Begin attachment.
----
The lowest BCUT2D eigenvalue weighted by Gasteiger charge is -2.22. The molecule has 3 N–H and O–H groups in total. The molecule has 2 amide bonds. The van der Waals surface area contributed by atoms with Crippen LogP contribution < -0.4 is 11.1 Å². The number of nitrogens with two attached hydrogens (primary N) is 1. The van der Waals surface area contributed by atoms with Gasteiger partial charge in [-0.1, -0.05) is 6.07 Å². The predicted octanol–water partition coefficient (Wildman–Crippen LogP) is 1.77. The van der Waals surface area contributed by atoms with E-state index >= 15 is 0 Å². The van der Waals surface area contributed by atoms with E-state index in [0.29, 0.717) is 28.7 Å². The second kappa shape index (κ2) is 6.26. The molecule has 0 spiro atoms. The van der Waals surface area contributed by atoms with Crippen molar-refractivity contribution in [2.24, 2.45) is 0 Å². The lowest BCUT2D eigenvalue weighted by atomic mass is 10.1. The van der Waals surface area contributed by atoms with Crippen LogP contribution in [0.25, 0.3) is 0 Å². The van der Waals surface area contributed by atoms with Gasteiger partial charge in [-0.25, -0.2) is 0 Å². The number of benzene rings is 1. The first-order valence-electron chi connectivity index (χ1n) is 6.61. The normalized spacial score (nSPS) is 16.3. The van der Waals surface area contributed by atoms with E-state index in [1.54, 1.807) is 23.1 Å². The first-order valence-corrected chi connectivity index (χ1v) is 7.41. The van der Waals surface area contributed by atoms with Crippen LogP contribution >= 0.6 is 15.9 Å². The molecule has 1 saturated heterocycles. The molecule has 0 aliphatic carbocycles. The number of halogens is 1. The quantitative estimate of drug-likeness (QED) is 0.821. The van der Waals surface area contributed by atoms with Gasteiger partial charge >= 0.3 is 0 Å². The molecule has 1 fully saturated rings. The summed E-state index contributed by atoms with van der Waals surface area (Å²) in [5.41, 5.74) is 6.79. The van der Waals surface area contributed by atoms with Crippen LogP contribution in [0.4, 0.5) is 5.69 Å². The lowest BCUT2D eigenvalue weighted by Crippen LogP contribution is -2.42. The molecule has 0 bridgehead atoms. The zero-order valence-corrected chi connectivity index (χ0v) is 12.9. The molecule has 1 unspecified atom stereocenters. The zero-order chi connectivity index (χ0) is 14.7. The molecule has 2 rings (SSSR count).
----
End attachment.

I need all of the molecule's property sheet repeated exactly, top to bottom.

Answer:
The lowest BCUT2D eigenvalue weighted by Gasteiger charge is -2.22. The molecule has 3 N–H and O–H groups in total. The molecule has 2 amide bonds. The van der Waals surface area contributed by atoms with Crippen LogP contribution < -0.4 is 11.1 Å². The number of nitrogens with two attached hydrogens (primary N) is 1. The van der Waals surface area contributed by atoms with Gasteiger partial charge in [-0.1, -0.05) is 6.07 Å². The predicted octanol–water partition coefficient (Wildman–Crippen LogP) is 1.77. The van der Waals surface area contributed by atoms with E-state index >= 15 is 0 Å². The van der Waals surface area contributed by atoms with E-state index in [0.29, 0.717) is 28.7 Å². The second kappa shape index (κ2) is 6.26. The molecule has 0 spiro atoms. The van der Waals surface area contributed by atoms with Crippen molar-refractivity contribution in [2.24, 2.45) is 0 Å². The lowest BCUT2D eigenvalue weighted by atomic mass is 10.1. The van der Waals surface area contributed by atoms with Crippen LogP contribution in [0.25, 0.3) is 0 Å². The van der Waals surface area contributed by atoms with Gasteiger partial charge in [-0.25, -0.2) is 0 Å². The number of benzene rings is 1. The first-order valence-electron chi connectivity index (χ1n) is 6.61. The normalized spacial score (nSPS) is 16.3. The van der Waals surface area contributed by atoms with E-state index in [1.54, 1.807) is 23.1 Å². The first-order valence-corrected chi connectivity index (χ1v) is 7.41. The van der Waals surface area contributed by atoms with Crippen LogP contribution >= 0.6 is 15.9 Å². The molecule has 1 saturated heterocycles. The molecule has 0 aliphatic carbocycles. The number of halogens is 1. The quantitative estimate of drug-likeness (QED) is 0.821. The van der Waals surface area contributed by atoms with Gasteiger partial charge >= 0.3 is 0 Å². The molecule has 1 fully saturated rings. The summed E-state index contributed by atoms with van der Waals surface area (Å²) in [5.41, 5.74) is 6.79. The van der Waals surface area contributed by atoms with Crippen LogP contribution in [0.4, 0.5) is 5.69 Å². The lowest BCUT2D eigenvalue weighted by Crippen LogP contribution is -2.42. The molecule has 0 bridgehead atoms. The zero-order valence-corrected chi connectivity index (χ0v) is 12.9. The molecule has 1 unspecified atom stereocenters. The zero-order chi connectivity index (χ0) is 14.7. The molecule has 2 rings (SSSR count).